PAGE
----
The Swiss ski resort Rüschegg Eywald is a victim of climate change. Season 2024, canceled due to lack of snow

The popular ski resort has been nicknamed “Little Grindelwald” after its more famous alpine neighbor at the foot of the Eiger.

The small ski resort Rüschegg Eywald in the Swiss Alps Photo via

The Rüschegg Eywald, 1500 meters above sea level, is still very much loved. Many families spent happy days there.

But this winter season, the T-bar chairlift in Rüschegg has not been open even once.

At almost 2.5 km long, it is the fourth longest chairlift in Switzerland and is not for the faint of heart.

But now it has fallen victim to climate change.

We almost managed to open twice“says Michael Kegel, who runs the ski lift company.”But even though there was snow, the ground was too warm and wet underneath.”

Unfortunately for Rüschegg, this year is not an isolated case. Last year, the chairlift was only open for four days, and 2022 wasn't much better.

Just to break even requires at least 10 to 15 days per season. Rüschegg's slope groomer, which is used to groom the snow, sits unused gathering dust in a shed. Bankruptcy is looming.

Once everything was so different. When the resort opened in 1969, people came in droves. There were queues for the T-bar and polite but firm fights for parking spaces. A large hotel was built with holiday cottages around it.

Then he got the nickname of “Little Grindelwald“, an allusion to the larger and better-known neighbor of the Rüschegg resort, not far away.

“Back then, people had big ideas,” recalls the mayor of Rüschegg, Markus Hirschi.

They called it Little Grindelwald, people bought shares in the chairlift, thought, yes, here is a thriving resort. Thinking about it now, it's quite emotional.”

Warnings for years

Rüschegg is not alone. For at least a decade, lower-tier ski resorts have known they're going to have snow problems.

The famous zero degree Grenze, the altitude at which the air temperature freezes, included in every Swiss weather forecast, has risen with global temperatures.

Where it used to snow, now it rains.

In his office at the University of Bern's Institute of Geography, currently a world leader in Alpine climate research, Professor Stefan Brönnimann documents the exact stages of global warming.

The indicators, he points out, existed long before we started setting climate targets. The 1960s, 1970s and 1980s were, he argues, the last decades of very cold and sustained winters in the Alps.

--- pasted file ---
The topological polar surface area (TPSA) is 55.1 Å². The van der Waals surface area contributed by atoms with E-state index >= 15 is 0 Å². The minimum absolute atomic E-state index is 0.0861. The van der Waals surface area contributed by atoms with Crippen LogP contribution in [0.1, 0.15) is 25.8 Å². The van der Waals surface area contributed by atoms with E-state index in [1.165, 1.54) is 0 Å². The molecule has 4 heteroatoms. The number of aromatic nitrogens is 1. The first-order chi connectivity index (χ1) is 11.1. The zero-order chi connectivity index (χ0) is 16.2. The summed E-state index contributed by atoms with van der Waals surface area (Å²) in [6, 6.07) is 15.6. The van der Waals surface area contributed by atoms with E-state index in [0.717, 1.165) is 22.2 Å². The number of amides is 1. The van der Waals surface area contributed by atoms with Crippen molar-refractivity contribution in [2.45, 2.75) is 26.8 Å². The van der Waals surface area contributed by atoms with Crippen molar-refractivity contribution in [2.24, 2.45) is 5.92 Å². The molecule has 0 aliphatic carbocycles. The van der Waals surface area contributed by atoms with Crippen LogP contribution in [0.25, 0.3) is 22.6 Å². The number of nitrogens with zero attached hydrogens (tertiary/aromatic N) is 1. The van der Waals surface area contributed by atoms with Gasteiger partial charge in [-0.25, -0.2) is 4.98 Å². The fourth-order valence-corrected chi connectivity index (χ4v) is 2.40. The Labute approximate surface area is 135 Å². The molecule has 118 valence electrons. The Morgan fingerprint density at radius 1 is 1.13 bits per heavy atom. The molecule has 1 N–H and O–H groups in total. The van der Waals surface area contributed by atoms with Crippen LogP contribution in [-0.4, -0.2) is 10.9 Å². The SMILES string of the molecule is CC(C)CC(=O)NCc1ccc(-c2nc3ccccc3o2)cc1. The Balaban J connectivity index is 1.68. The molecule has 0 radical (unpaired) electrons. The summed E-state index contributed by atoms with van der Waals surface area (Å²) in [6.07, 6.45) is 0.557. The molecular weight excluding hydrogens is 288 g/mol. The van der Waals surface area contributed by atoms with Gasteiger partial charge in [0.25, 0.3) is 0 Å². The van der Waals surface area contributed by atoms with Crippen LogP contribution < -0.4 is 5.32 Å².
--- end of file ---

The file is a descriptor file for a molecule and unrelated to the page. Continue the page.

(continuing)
“In the 70s, the winters were cold and snowy. I remember 1976 was a very snowy winter. I remember in the 80s we were skating on the lakes. And then suddenly it stopped. In 1989 there was no more snow, it was green everywhere. In 1990, no snow. And even then people were saying: You have to change'.”

The end of an era

The highest, biggest and richest ski resorts, Zermatt or St Moritz, will survive for now, Professor Brönnimann believes. After all, they can start the snow cannon if it doesn't fall from the sky.

But others, including even Grindelwald, Rüschegg's famous neighbor, will have to “to adapt”he says.

Even the prestigious ski races held every winter in Switzerland are at risk.

In recent years, there have been doubts about whether the famous Lauberhorn race could continue. Warm weather over the Christmas and New Year period threatened January's world cup races in Adelboden.

Stefan Brönnimann sees those golden years disappearing when the Swiss were either on the slopes or watching their skiing stars win medals.

At lunchtime on Saturday, everyone was in front of the TV“, he recalls, “and this has changed now. Ski racing has to deal with that. I'm not sure if skiing will really be the main pastime of the Swiss in the future.”

It was gone within a decade

And Rüschegg? “I'm realistic, I think in 10 years we won't be in business anymore,” says Michael Kegel. “Climate change is clear, we can see it. Snow days are fewer and fewer.”

Michael skied in Rüschegg as a child, so the decision to close the resort will be made “with a heavy heart”but the resort is getting ready”to make the best of it,” promoting the natural beauty of the area, with hiking trails, and mineral springs.

Fortunately for the growing number of Swiss ski resorts with a questionable future, most have plenty of natural beauty to take advantage of.

Wellness, digital detox, escaping the rat race in a stunning yet peaceful environment, these are all promising options for resorts where skiing will become impossible.

Stefan Brönnimann agrees that Alpine resorts must now prepare for a life and a livelihood after winter sports.

Citing research done several years ago by a colleague, he fears that some resorts, and even the entire planet, may react too late.

He wrote that when we are really sure climate change is happening, we will look back and ask when should we have noticed? When was the moment when we should have really seen what is changing, when should the alarm bells have gone off?

And he said that this would happen in the late 80s. That's when we should have seen her.”